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In Defense of OkCupid's A-List

I value my A-List subscription at a level in which it has become engrained. Half the time, I forget that I even pay for it.
October 2, 2013, 6:55pm
Image via Flickr by Fire At Will

James Cook at The Kernel just broke some news, guys. And it quickly spread to The Daily Mail, and then Time. It goes a little something like this: OkCupid has a premium level membership called "A-List," in which wealthy users paying $4.95 per month are able to filter out fat and ugly people.

Now, let me say, in all fairness, James Cook does allude to how his story might not raise the brows of experienced online daters. And it doesn't. Because it isn't news. A-List premium services on OkCupid have existed since August of 2009, and I've paid for it ever since I signed up for OkCupid, in June of 2011.


Here is a nugget from the OkCupid's Wikipedia page:

A-List (paying) members see no advertising and have more filtering options, the ability to separate photos into photo albums, and preferential placement in an "A-List Matches" section of search results. A-list members can also browse openly while choosing whether or not their profile is displayed to those they visited.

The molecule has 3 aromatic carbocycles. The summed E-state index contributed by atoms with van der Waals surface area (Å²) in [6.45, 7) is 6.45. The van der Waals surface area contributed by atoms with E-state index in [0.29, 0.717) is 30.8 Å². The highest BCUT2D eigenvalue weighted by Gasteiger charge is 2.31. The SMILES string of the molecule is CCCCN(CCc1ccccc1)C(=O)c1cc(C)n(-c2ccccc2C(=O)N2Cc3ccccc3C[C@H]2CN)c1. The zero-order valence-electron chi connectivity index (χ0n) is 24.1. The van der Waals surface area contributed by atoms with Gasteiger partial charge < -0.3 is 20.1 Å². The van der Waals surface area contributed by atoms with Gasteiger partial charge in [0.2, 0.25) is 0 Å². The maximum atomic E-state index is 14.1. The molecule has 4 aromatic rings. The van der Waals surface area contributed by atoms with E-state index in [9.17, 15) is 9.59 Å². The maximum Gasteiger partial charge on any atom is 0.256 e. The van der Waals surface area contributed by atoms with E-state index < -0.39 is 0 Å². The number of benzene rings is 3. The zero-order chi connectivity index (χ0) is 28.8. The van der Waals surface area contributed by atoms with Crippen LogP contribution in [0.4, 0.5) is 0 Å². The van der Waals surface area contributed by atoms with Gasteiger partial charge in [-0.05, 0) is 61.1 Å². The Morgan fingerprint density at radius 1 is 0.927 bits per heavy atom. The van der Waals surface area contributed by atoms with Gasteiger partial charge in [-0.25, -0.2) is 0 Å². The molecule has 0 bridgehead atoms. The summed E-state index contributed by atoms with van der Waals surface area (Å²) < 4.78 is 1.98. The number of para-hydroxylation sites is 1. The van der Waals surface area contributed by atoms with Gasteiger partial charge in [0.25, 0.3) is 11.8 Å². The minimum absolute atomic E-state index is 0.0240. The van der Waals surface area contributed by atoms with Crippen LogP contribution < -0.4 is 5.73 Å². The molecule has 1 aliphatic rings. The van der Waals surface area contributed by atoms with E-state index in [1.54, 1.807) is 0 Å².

So why is Cook telling us about this? What's eating him? I think I figured it out: He's mad that I'm rich.

"Only want to see people rated a stunning five out of five stars? You can: just pay first," Cook explains, showing a screenshot of filtering selections that only appear when you sign up for A-List. What I don't understand about Cook's argument here, is what his argument is at all. Is it that all people should have equal access to preference-based filtering on OkCupid? Is it a shock that people are able to filter for physical attributes in an online dating platform? Are there some deeper convictions about a culture of narcissism that Cook threw between the lines? I don't really think so.

There's definitely something to be said about the ways in which young people are dating with the Internet nowadays, and about hookup culture in general. After Jodi Picoult wrapped up her interviews with teenage girls for The Tenth Circle and Nineteen Minutes, she concluded, "It was clear to me that we're turning out a generation of kids who don't know how to have a relationship with someone."